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For a lean body, these foods are the best on the planet

For a lean body, these foods are the best on the planet

The recipes I provide in my newsletters are all designed to help you get the hard-body image you're after while still providing a tasty treat or supper. In this essay, I'd like to provide you with an alternative perspective on how to prepare nutritious foods. Let me simply give you an idea of what my pantry looks like this time. Don't forget that if you don't have junk food in your home, you're less inclined to consume junk food. You're compelled to make good decisions if you only have healthy food in the home. Choosing wisely and resisting temptations at the grocery store is the first step to a healthy diet. If you're looking for some new ideas, here are just a few of my personal favorites.

Let's start with the refrigerator, shall we? I make it a point to stock up on a wide variety of fresh veggies each week. It's evident that in winter, I'll have to rely on grocery store vegetables, which is why I only eat local produce throughout the growing season. It's not uncommon for me to prepare a large amount of veggies the night before so that I may include them in my breakfast eggs in the morning. 

I also like to add some swiss, jack, or goat cheese to the eggs, as well as some lean chicken or turkey sausage. Coconut milk is another item I have on hand in my refrigerator as a go-to option. The rich, creamy flavor of it may be used in smoothies, porridge, or even yogurt. Many foods benefit from the rich, creamy flavor of coconut milk, as well as the healthy saturated fats it contains. Yes, I did say that Saturated fats are good for you, right? Saturated fats like lauric acid, a medium-chain triglyceride (MCT), "The Truth about Saturated Fats" at is a fascinating read if the concept of beneficial saturated fats is new to you.

Here are a few more must-haves from the fridge:

An excellent mid-morning or mid-afternoon meal is a mixture of cottage cheese, ricotta cheese, and yogurt, with chopped nuts and berries.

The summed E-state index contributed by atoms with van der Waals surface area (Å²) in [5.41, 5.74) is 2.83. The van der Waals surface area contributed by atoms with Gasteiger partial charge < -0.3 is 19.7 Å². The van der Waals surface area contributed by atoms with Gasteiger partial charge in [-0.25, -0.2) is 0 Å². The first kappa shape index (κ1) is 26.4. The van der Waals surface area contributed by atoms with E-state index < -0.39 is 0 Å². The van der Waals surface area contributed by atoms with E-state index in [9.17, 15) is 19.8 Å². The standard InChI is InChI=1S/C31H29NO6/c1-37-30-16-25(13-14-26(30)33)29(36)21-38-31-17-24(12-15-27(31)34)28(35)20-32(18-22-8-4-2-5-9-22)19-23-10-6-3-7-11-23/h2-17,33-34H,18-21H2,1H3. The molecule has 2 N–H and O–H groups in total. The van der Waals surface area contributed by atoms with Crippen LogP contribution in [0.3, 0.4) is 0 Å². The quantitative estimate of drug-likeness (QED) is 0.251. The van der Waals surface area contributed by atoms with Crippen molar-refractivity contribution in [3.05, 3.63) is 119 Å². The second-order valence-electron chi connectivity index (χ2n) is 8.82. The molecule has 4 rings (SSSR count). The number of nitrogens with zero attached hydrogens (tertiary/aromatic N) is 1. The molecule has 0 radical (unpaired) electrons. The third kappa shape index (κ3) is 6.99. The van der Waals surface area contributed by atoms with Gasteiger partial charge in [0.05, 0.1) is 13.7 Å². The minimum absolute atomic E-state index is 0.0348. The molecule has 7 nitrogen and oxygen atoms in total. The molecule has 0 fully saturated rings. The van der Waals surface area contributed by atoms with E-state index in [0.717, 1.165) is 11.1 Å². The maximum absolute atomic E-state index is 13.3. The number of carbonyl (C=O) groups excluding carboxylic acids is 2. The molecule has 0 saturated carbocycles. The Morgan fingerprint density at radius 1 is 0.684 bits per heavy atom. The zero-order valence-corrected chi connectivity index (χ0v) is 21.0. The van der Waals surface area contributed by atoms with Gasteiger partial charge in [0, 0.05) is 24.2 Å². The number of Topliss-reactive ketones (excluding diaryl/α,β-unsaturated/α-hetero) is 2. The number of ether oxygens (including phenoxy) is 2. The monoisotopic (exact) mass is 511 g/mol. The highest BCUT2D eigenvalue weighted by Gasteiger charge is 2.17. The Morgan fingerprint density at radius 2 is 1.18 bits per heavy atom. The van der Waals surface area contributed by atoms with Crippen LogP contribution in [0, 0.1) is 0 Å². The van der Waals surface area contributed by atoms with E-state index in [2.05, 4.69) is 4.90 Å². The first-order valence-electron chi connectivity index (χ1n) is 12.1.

Nuts such as walnuts, almonds, macadamias, and pecans may be chopped into little pieces and are excellent sources of healthy fats.

I grind whole flax seeds in a tiny coffee grinder and add them to yogurt or salads. If you utilize pre-ground flax to create omega-3 polyunsaturated fats, you run the risk of producing free radicals that may induce inflammation.

One of nature's best sources of minerals and high-quality protein is whole eggs (and remember, they increase your GOOD cholesterol).

It's time to branch out from the traditional peanut butter and try mixing almond butter with sesame seed butter or cashew butter with macadamia butter for a delightful snack that's also packed with vitamins.

There are many different kinds of salsas out there, so I try to be creative and experiment with some of them.

Don't believe the skeptics about butter; it enhances taste and may be included in a balanced diet (just keep the quantity small because it is calorie dense... and NEVER use margarine, unless you want to assure yourself a heart attack).

As a bonus, avocados are an excellent source of healthy fats, fiber, and other nutrients, making them an excellent addition to any diet. Wraps, salads, and sandwiches are all good places to start.

Whole grain wraps and bread (at least 3-4 grams of fiber per 20 grams of total carbs).

The addition of rice bran and wheat germ to yogurt or smoothies, or to muffins or breads, may boost minerals and fiber while also providing a nutty, crunchy flavor.

Try shredding carrots with shredded lettuce and spinach as a side dish.

Balsamic vinegar, extra virgin olive oil, and Udo's Choice oil mingle in a homemade salad dressing. This is a much healthier option than the pre-packaged salad dressings found in supermarkets, which are often made with highly refined soybean oil (a source of inflammation-causing free radicals).

The following are some of the most frequently used items in the freezer:

I prefer to rotate my frozen fish every week, experimenting with a variety of different types of fish. You'll never get bored since there are so many options out there. Frozen fish is also less likely to spoil than fresh fish since it hasn't spent as much time traveling and sitting in marketplaces as fresh fish.